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Gaius Julius Caesar Augustus (born Gaius Octavius; 23 September 63 BC – 19 August AD 14), was the ruler of the Roman Empire at the births of John the Baptist and Jesus Christ. He called for a periodic census in the days when Herod the Great was the client king of the Judea.[1] He served as the first full Emperor of the Roman Empire until his death and the ascension of his adopted son Tiberius Caesar in 14 AD.[2]


Gaius Octavius was born in 63 BC to a wealthy plebeian family that was friends with the famous general and statesman Julius Caesar. As was common in those days in Roman tradition, Julius Caesar adopted Octavius, his grandnephew, as his son and heir. When Julius was assassinated in 44 BC, Octavius began a campaign to claim that inheritance. In 27 BC he became the first Emperor of the Roman Empire. Though Julius had ruled as "Caesar," his days had been the last of the Republic.

The careers of Herod the Great and Augustus were concurrent. In good graces with the emperor, Herod had cities built in his honor. Meanwhile, he greatly expanded the Temple for the Jews in Judea. In 6 BC, Augustus received a letter from KIng Herod stating that his (Herod's) son Antipater was plotting to kill him. Augustus advised him to do what he had to. Herod had his son executed.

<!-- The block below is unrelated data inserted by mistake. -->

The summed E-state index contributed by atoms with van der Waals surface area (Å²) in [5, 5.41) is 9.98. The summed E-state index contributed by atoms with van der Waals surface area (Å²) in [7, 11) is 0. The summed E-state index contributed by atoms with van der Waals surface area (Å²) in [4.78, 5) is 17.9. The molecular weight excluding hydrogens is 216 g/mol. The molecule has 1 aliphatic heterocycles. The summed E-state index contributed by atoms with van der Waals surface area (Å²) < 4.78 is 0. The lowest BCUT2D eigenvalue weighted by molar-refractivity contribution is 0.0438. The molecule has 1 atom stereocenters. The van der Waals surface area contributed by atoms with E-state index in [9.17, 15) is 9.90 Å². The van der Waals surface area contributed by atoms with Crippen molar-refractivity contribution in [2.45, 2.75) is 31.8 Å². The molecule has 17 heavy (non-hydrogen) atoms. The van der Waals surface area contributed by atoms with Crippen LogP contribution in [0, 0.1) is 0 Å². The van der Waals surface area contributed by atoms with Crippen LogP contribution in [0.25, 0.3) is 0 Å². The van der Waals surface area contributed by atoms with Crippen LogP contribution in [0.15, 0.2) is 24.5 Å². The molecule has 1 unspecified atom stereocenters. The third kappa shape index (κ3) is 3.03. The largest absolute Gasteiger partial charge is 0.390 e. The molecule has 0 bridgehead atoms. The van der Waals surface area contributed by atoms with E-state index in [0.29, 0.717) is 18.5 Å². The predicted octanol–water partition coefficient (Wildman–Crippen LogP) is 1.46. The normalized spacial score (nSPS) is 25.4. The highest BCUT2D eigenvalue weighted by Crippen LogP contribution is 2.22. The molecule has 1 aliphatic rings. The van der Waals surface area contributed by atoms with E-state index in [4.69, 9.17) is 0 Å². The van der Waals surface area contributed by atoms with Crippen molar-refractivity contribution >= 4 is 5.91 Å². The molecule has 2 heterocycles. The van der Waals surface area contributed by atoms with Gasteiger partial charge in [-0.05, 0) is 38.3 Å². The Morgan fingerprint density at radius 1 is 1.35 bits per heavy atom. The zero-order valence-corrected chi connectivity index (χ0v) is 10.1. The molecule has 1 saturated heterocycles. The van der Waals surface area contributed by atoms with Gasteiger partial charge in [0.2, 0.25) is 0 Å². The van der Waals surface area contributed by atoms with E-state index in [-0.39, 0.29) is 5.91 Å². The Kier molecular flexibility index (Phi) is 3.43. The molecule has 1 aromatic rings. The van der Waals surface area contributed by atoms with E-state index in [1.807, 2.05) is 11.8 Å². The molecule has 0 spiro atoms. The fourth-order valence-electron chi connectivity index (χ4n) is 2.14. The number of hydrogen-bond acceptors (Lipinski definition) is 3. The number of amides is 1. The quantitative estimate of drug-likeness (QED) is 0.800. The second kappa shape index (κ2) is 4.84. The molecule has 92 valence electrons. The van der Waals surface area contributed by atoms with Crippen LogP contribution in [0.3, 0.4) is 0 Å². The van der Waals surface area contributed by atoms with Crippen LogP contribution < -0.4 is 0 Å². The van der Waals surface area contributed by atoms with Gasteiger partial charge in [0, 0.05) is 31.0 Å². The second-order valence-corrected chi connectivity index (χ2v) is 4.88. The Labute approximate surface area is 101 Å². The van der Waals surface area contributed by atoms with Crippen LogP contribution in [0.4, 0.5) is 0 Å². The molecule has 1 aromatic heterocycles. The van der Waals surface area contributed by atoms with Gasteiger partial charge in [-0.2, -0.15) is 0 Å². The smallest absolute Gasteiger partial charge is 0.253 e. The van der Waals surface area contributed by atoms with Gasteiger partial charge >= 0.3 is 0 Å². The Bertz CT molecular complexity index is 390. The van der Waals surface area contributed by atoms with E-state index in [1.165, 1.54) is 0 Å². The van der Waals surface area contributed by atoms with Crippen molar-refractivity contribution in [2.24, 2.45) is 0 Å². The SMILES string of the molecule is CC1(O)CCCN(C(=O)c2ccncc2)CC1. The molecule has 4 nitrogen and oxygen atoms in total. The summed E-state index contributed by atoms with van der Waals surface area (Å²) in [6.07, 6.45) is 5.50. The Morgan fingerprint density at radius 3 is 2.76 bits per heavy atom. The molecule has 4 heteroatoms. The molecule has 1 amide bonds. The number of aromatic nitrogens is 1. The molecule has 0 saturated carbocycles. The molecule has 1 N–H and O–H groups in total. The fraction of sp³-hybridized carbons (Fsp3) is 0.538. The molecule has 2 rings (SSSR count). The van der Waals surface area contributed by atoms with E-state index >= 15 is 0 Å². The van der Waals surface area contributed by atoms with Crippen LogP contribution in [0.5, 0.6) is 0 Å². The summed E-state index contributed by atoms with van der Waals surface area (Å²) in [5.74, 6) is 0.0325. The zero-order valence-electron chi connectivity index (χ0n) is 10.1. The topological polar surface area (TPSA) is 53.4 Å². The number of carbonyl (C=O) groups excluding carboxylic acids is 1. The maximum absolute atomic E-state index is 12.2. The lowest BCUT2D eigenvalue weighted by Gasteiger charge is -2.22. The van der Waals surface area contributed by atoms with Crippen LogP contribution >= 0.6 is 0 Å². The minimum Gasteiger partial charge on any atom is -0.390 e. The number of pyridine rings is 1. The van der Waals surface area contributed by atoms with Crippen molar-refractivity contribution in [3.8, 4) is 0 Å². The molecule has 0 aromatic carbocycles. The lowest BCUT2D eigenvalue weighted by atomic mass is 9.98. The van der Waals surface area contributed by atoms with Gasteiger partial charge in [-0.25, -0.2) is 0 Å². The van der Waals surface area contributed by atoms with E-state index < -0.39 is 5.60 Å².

In the process of maintaining order, and soliciting funds, Augustus ordered that a census and taxing of the entire Roman empire take place in the later Herod's later years. Quirinius had been put in charge of Syria. It was in these days that Jesus was born in Bethlehem, the ancestral home of the House of David, the second and greatest king of Israel.

Octavius Augustus Caesar died after 40 years in power in AD 14. He was succeeded by his adopted "son" Tiberius, who had been chosen for the role years before.


  1. Luke 2:1 (Link)
  2. Luke 3:1 (Link)